Almost three years ago I was embarking on a wondrous journey. It started, like many adventures, with a strong desire: to travel the world and photograph horses. I imagined them wild, manes flying in the air, their powerful spirit shine, their thirst for freedom – the only guiding force.
I have had many amazing encounters since. But it was during my recent trip to the fabulous American West that I finally got to witness one of the most fascinating, soul stirring sights: the mustangs.
I have heard I could find them in Wyoming but was not sure exactly where. So I did my research. And I was guided to stumble upon a passionate man who just loves them: Ken Martin. In 2002 he started the “Red Canyon Wild Mustang Tours” and since, he has brought many guests to meet the horses. I could have not been in better hands. Ken knows mustang history, is an advocate for educating everyone of its utmost importance in the American West context, has studied the herds’ dynamics for many years and he knows each mustang by their name.
While out with Ken, we were fortunate to spot one of the bands he calls “The paints”. As he mentions in his book, “they are some of the shyest horses in the McCullough Peaks herd”. I am grateful they did not decide to shy away from us that day, offering us the unique opportunity to admire them in their splendid free state, unencumbered by the world. Not allowed by law to come too close and interfere with their behaviour, we were lucky enough to get a great glimpse of their healthy, shiny coats and (often entangled but oh, so lovely) manes, bathed in the warm afternoon light. When it was not skipping beats, my heart surely pumped with more intensity and I felt such a pleasant, joyful energy flowing through my meridians 🙂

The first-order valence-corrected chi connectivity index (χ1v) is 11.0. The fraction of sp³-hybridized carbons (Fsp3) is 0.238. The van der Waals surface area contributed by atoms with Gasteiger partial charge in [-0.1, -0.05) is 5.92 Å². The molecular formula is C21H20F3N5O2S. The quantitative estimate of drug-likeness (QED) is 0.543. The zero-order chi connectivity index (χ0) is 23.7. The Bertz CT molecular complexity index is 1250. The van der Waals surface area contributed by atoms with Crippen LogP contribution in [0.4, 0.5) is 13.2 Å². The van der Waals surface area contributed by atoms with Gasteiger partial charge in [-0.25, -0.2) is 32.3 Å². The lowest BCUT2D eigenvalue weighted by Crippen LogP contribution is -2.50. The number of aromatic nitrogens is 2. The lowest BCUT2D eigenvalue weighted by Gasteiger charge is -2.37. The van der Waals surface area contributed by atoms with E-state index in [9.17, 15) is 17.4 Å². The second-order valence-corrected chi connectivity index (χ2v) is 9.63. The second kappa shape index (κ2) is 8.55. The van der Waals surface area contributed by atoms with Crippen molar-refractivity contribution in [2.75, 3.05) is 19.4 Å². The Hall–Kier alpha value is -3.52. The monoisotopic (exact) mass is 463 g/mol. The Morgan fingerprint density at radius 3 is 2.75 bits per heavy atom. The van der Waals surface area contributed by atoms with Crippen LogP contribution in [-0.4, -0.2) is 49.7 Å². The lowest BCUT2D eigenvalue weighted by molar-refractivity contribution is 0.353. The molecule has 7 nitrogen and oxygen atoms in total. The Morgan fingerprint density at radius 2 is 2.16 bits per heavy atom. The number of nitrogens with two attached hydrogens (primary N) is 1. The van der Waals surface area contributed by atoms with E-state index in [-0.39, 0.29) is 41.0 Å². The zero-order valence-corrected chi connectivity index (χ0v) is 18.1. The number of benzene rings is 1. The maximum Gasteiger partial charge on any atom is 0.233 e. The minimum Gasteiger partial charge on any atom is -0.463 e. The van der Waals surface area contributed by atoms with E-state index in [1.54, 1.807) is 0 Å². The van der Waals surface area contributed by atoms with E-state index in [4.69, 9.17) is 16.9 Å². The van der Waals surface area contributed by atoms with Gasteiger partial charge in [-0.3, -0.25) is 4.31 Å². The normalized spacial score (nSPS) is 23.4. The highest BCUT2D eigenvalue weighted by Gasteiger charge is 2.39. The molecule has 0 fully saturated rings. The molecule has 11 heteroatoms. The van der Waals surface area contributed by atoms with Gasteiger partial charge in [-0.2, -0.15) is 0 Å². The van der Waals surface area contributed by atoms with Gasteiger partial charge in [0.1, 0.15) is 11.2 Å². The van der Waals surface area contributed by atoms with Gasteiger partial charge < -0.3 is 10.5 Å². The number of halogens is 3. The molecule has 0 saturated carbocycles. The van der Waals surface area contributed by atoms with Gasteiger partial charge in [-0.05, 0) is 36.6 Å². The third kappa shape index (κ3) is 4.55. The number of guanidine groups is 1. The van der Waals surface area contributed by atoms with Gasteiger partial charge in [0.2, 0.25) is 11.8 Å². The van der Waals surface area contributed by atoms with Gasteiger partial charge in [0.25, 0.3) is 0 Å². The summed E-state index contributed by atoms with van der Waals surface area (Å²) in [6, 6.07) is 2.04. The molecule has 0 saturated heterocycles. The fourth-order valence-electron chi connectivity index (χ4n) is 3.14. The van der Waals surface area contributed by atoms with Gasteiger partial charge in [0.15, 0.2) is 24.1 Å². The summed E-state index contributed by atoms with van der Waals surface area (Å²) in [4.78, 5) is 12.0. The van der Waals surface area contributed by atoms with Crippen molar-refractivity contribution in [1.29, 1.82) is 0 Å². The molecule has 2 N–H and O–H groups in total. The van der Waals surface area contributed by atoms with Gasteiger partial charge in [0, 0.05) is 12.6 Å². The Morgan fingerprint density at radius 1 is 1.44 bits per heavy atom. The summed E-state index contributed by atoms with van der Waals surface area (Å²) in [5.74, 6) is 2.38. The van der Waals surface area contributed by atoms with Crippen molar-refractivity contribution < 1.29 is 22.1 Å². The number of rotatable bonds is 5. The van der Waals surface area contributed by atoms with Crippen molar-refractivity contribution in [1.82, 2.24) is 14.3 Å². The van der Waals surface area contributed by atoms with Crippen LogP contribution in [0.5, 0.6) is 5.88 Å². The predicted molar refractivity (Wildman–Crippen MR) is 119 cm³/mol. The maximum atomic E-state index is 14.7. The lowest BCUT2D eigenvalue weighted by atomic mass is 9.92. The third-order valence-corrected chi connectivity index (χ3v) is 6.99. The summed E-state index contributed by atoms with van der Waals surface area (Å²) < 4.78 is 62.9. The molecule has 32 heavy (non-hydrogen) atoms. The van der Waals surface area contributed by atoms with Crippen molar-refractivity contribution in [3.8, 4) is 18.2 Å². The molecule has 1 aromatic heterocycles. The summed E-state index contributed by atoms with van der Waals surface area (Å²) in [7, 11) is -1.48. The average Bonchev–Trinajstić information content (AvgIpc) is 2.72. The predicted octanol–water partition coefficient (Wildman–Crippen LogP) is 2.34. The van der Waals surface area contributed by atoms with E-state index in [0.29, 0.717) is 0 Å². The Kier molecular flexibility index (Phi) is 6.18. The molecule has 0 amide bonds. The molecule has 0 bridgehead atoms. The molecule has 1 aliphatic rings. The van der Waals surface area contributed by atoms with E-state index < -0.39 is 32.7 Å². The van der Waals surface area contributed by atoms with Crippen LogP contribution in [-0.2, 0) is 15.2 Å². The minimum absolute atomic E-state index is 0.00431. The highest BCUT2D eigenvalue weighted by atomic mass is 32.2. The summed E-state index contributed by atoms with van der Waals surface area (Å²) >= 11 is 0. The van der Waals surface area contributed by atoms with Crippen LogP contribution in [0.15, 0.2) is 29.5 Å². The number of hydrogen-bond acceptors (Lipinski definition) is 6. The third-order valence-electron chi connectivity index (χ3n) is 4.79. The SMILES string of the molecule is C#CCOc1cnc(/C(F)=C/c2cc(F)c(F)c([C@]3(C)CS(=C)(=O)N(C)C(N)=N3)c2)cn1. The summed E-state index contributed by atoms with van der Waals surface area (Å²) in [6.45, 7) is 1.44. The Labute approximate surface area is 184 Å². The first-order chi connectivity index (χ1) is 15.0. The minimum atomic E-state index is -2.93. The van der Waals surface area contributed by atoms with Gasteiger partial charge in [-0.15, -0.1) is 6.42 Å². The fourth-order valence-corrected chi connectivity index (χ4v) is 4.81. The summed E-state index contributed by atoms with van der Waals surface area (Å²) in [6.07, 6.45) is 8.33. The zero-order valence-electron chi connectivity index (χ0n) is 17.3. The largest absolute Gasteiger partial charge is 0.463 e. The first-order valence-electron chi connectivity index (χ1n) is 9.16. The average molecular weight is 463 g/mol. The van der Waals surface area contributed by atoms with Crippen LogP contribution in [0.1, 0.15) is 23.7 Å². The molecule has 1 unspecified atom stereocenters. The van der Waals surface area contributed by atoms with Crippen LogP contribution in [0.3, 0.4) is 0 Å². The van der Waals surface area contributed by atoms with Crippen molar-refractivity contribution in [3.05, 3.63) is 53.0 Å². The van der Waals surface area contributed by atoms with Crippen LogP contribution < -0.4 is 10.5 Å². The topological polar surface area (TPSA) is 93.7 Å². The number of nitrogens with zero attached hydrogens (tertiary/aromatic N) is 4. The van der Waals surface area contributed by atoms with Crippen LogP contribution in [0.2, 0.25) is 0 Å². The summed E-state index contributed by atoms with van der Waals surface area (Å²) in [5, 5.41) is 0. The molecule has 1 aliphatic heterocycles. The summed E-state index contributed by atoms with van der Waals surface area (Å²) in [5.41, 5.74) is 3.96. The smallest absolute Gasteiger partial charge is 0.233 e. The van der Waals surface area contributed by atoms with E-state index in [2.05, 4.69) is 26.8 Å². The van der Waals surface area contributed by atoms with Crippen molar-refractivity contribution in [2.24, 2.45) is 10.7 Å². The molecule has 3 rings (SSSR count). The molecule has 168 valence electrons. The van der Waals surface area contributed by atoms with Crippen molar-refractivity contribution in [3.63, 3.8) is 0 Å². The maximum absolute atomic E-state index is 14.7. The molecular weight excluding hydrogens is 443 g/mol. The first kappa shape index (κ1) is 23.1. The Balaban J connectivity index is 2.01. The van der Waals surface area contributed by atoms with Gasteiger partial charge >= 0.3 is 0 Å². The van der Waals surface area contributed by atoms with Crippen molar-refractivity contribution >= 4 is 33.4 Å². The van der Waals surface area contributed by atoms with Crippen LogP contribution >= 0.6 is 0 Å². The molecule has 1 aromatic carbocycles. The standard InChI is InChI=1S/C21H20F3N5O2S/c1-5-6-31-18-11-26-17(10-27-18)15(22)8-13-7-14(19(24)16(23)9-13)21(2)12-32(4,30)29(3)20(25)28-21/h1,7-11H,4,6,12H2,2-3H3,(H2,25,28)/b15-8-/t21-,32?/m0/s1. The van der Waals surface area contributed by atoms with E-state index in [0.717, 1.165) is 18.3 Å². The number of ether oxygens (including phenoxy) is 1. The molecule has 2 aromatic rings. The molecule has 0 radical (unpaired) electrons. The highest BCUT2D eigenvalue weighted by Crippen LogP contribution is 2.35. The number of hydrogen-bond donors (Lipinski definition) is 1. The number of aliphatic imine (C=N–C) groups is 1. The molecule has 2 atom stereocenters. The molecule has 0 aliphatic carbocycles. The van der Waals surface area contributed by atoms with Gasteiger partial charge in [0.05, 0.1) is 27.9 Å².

I returned next day on my own and, almost like a grand closure, I witnessed the exhilarating sight of the same band running into the sunset, like they should. Leaving a cloud of dust behind and me wondering if this was all just a beautiful dream, painted in some of the most beautiful colours I have seen.
Many thanks to Ken Martin for being the most wonderful guide.